Leaks and dampness can be intimidating and worrisome, but there are things you can do yourself to alleviate the problem. Your situation probably can be improved by addressing drainage problems, repairing leaking cracks or holes, and incorporating the use of waterproof sealers. If you find that you still have a problem after performing these suggestions, you should seek help from a professional waterproofing contractor. Lowe's is happy to provide this information as a service to you.
A small percentage of basement water problems are the result of underground water levels. When the water table rises above the level of the basement floor, the water is constantly applying pressure, trying to get in.
Serious basement water problems caused by high groundwater levels require serious prevention measures. Drains can be installed around the inside perimeter of the walls, and sump pumps can be installed to actively pump the water outside. These fixes may keep the house from floating away, but the presence of water in the basement, even as it is being drained or pumped away, is still going to raise the humidity in the air.
One of the most difficult and effective fixes for serious basement water problems involves excavating around the home's foundation, applying sealer and drainage board to the foundation walls, and running drains along the foundation footing to carry water to a storm sewer or distribution field. It is unlikely, however, that these are jobs that a do-it-yourselfer would want to attempt.
Fortunately, most basement water problems are the result of surface water and roof runoff. These problems are much less serious, and homeowners can go a long way toward solving the problem themselves. The primary concern when attempting to prevent moisture from entering your basement involves directing water away from the foundation. Doing so reduces the pressure placed upon existing sealing systems which are already in place.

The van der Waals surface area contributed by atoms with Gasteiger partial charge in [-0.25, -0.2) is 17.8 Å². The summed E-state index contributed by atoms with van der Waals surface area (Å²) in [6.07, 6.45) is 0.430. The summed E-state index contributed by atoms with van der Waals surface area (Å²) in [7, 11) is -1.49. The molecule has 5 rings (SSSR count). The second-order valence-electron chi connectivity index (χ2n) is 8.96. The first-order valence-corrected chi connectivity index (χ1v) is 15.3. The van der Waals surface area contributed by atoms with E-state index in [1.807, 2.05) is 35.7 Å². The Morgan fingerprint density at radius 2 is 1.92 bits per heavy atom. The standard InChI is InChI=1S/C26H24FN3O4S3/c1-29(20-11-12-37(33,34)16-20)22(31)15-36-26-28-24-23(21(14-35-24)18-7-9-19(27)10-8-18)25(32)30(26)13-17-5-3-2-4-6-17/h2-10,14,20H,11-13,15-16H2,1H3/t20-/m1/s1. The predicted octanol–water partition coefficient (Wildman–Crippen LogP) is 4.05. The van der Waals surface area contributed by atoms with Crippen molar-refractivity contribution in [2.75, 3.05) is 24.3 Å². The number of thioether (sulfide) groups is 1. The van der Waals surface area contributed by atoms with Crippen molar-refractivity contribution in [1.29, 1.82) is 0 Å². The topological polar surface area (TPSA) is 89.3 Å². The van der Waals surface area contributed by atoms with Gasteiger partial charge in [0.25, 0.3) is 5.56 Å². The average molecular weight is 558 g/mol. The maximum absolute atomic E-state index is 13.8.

The first place to start when trying to tackle a basement water problem is your home's eavestrough system. Unless it is properly channeled away from your home's foundation, all that water collected by the roof can quickly saturate the ground surrounding the basement walls. This is a recipe for a wet basement, regardless of any attempts you may make to seal it from the inside.
Stopped up eavestroughs create problems by forcing water to run over their sides and down to the ground, possibly damaging eaves and fascia boards in the process. Leaking eavestroughs concentrate waterflows at the leaks, eroding the ground and dumping water right next to the house. Make sure your eavestroughs are clean and in good repair.
Direct all downspouts away from the foundation. Splashblocks help prevent erosion, but they do not channel water very far away from your home. Better results can be achieved by connecting the bottom of the downspout to a 6 foot or more eavestrough extension. Corrugated plastic pipe works well for this purpose. These pipes can sit on top of the ground and empty into splash blocks, or they may be buried and run to underground drains or runoff areas.
Caulk any cracks between driveways, concrete slabs and your home's foundation with a 100 percent silicon sealer. Check these areas at least twice a year. This sealer serves two very important purposes. First, it prevents water from channeling through cracks into areas you would rather keep dry. Second, it prevents water from getting into the cracks and freezing, thereby widening the crack and making the situation altogether worse.